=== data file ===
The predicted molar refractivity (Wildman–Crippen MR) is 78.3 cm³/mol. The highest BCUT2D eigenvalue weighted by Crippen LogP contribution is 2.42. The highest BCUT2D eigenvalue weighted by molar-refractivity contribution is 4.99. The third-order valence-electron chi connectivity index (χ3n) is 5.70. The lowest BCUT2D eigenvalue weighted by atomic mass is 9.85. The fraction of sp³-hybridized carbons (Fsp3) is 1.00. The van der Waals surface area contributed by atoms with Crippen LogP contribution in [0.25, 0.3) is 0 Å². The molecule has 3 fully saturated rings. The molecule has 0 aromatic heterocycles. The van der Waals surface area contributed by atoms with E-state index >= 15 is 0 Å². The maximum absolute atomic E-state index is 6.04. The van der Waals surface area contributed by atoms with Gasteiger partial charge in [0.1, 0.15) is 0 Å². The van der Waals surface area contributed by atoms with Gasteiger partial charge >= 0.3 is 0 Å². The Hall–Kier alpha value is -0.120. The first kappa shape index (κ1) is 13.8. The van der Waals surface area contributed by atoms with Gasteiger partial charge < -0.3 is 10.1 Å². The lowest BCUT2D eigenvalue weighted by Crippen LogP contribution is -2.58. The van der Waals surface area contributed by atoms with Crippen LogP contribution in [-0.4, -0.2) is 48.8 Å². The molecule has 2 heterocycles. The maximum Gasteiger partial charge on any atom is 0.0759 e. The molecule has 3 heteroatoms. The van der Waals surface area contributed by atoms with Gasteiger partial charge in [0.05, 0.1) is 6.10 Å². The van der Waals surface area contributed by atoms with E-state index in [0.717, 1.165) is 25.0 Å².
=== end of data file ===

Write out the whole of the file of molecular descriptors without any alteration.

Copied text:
The predicted molar refractivity (Wildman–Crippen MR) is 78.3 cm³/mol. The highest BCUT2D eigenvalue weighted by Crippen LogP contribution is 2.42. The highest BCUT2D eigenvalue weighted by molar-refractivity contribution is 4.99. The third-order valence-electron chi connectivity index (χ3n) is 5.70. The lowest BCUT2D eigenvalue weighted by atomic mass is 9.85. The fraction of sp³-hybridized carbons (Fsp3) is 1.00. The van der Waals surface area contributed by atoms with Crippen LogP contribution in [0.25, 0.3) is 0 Å². The molecule has 3 fully saturated rings. The molecule has 0 aromatic heterocycles. The van der Waals surface area contributed by atoms with E-state index >= 15 is 0 Å². The maximum absolute atomic E-state index is 6.04. The van der Waals surface area contributed by atoms with Gasteiger partial charge in [0.1, 0.15) is 0 Å². The van der Waals surface area contributed by atoms with Gasteiger partial charge >= 0.3 is 0 Å². The Hall–Kier alpha value is -0.120. The first kappa shape index (κ1) is 13.8. The van der Waals surface area contributed by atoms with Gasteiger partial charge < -0.3 is 10.1 Å². The lowest BCUT2D eigenvalue weighted by Crippen LogP contribution is -2.58. The van der Waals surface area contributed by atoms with Crippen LogP contribution in [-0.4, -0.2) is 48.8 Å². The molecule has 2 heterocycles. The maximum Gasteiger partial charge on any atom is 0.0759 e. The molecule has 3 heteroatoms. The van der Waals surface area contributed by atoms with Gasteiger partial charge in [0.05, 0.1) is 6.10 Å². The van der Waals surface area contributed by atoms with E-state index in [0.717, 1.165) is 25.0 Å².